Then, the night before last, it occurred to me to do the opposite. I would pick up a book that I knew I would not be able to finish in one shot. I picked up the largest, heaviest, thickest tome I could find, knowing I would have to put it down. No, not War and Peace. The book that I selected to pull me out of my reader’s block is Jonathan Strange and Mr Norrell by Susanna Clarke. And I’m sooo glad I did. It’s really quite good, but I can put it down without feeling guilty because it’s like a reading marathon…a good companion to the writing marathon I’m putting myself through.

As far as writing goes, King recommends a really strenuous writing program. And if I did not have a full time job and a kid and a half then I would gladly write for four to six straight without any complaining. I realize that this sounds like “I have no time” excuse, but I have a really hard time buying that when King was daddy to three small children and working in a laundry and/or teaching high school English that he wrote for six hours straight either. (Or maybe I should take up smoking?)

My writing schedule is something more like this:
Tues-Thurs: write while Owen is at school (three hours), if I have to work one of those days then I swing it during my lunch 15 minutes and sometime in the morning/afternoon depending on what shift I’m working.
Fri: generally a no-go
Sat-Mon: early in the morning is seeming to work best, I have anywhere from an hour to an hour and half.

I do try to write something everyday. Now that I am focusing on finishing my novel (seeing the home stretch!) then I keep my butt in the chair a little more than normal. So, I think I do okay. How’s about you other writers out there? Are you workaholics? Or write-when-the-mood-strikes? Or somewhere in between?

Saturday, October 6, 2007

The Critiquing Load--Gone!

Let me just put a big, honking, gigantic CHECK!! next to one of my goals for this month.

No, I haven't finished novel rough draft yet...I have been too busy reading the critique pile (equilvalent to reading a novel...).

But this is like a huge weight off my shoulders. Now I can just cut loose and write. Dig it, man. Dig it.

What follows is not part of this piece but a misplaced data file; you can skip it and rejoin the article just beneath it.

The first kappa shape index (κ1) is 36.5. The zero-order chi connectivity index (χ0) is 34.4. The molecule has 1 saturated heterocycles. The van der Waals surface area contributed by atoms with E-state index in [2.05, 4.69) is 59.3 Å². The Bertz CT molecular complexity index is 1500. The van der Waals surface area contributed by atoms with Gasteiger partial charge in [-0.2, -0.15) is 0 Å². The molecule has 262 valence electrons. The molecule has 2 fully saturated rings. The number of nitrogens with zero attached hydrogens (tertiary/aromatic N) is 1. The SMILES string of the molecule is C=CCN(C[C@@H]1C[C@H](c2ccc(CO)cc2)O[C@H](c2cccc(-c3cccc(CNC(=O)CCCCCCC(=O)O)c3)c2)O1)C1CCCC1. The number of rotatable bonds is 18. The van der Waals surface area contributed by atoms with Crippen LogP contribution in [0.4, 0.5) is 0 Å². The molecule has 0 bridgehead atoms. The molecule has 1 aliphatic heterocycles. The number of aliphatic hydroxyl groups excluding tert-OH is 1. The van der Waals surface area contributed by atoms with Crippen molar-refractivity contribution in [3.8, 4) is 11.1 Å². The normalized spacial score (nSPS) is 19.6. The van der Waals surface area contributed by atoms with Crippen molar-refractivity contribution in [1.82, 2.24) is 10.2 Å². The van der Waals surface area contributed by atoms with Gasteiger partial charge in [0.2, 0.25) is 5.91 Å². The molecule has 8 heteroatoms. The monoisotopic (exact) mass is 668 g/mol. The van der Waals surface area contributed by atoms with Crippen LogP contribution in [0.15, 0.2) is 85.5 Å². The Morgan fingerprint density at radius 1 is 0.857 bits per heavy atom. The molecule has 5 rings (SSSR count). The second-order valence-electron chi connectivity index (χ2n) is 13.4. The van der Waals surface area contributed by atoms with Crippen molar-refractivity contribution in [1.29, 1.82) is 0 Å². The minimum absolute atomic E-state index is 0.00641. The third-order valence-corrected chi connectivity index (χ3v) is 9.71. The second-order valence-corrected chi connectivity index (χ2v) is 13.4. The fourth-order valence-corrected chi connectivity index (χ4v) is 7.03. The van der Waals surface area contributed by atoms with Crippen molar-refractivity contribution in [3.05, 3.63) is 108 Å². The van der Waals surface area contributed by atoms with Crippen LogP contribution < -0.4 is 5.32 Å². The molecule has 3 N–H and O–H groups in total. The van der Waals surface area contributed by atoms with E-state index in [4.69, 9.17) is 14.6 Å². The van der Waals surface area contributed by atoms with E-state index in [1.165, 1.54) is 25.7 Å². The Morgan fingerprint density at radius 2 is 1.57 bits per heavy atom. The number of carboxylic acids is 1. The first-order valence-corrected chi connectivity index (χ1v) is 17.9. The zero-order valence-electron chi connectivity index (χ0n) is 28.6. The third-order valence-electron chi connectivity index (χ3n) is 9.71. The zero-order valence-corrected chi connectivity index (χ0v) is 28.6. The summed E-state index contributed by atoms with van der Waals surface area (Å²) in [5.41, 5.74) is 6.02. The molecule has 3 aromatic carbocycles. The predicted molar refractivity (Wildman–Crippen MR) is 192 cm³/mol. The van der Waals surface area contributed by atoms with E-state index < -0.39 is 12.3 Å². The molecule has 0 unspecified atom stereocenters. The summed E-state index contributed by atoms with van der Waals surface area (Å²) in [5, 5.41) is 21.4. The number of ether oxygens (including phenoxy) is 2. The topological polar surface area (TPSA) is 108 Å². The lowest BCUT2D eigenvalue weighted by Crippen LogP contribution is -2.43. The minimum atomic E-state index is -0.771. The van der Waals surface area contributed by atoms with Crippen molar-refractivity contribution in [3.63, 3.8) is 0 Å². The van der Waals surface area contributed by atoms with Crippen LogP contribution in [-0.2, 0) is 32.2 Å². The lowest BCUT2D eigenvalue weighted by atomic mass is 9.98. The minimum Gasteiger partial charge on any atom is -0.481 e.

Thursday, October 4, 2007

Mentor for the Month: Stephen King, Part 1: The Desk

"...now I'm going to tell you as much as I can about the job....It starts with this: put your desk in the corner, and every time you sit down there to write, remind yourself why it isn't in the middle of the room. Life isn't a support-system for art. It's the other way around." -- Stephen King, On Writing

(I realize that Neil Gaiman technically won the poll for 'Most Wanted Mentor'...but since I voted for King, we're gonna use him first.)

In one of those serendipitous moments of life, right after I decided to take writing seriously, I found Stephen King's book On Writing. Read it cover to cover. He said exactly what I needed to hear, exactly when I needed to hear it, in a way that I could hear it. And one of those passages that spoke to me was the above quote.

Two things came to me from that:
1. I needed a desk.
2. I needed to find a place to put it.

I needed a desk so that I knew I took my writing seriously. There needed to be a space that was inherently mine, and it was inherently for writing--my place to keep the 'door shut'. But I had nothing. Most of the time I was working on my short stories out of 10 cent notebooks on my lap. I was in my early twenties, still living with my mom, trying to figure out what the hell to do with my life...and the argument "I wanna write" sounded more like whining than an actual argument (especially since to all outward appearances, I was making no progress in that regard).

I reviewed my meager finances and decided that I would buy a desk. The first piece of furniture I ever picked out, bought, and used by myself. It couldn't be large, because I was basically living in a seven-year-old's bedroom. It couldn't be expensive. It couldn't be used (like sharing a bathroom--who wants in on private moments like that?).

Turns out, I found the perfect desk. A roll top, half the size of a normal roll top. It has slots and files and places to organize stuff. There's no room for a computer, but I was doing all my writing by hand at that time because I didn't really have a computer...my brother and I were splitting computer usage until he left for the Marine Corps. It cost me $200. I still have it.

As far as placing it goes: I knew what King said was correct. Writing is a humble job. You don't get to look glamorous like a movie star. You don't get to 'write' in public. You put your ideas down on a silent, no-talk-back piece of paper and wonder what the hell you're doing. Are you doing it right? Will people like it? Is that what you're doing it for in any case? So the desk does not go in the middle of the room like a shrine.

Turns out, I could never figure out where my desk should go. It has been in the corner of at least two bedrooms, the corner of a living room, the basement, and now it's against the wall in the kitchen. I'm always interrupted (but the door somehow remains closed) and I can tell everything that's going on in the house. My son's kindergarten papers are mixed with drafts and critiques and jump drives. I've also expanded the desk. Now it's a desk + table. The table keeps all the tech stuff (computer, printer, etc.) and the desk is the creative mess it should be. Not nearly as organized I'd like but it has all the chaos of a great working space.

It's my little corner of the world.

How about you? Do you have a space that's just yours, even if it's in the middle of kids, pets, neighbors, fast food workers, etc? Where's your writing hidey-hole?

I highly recommend finding your space. But don't let it block you from the world you want to connect to.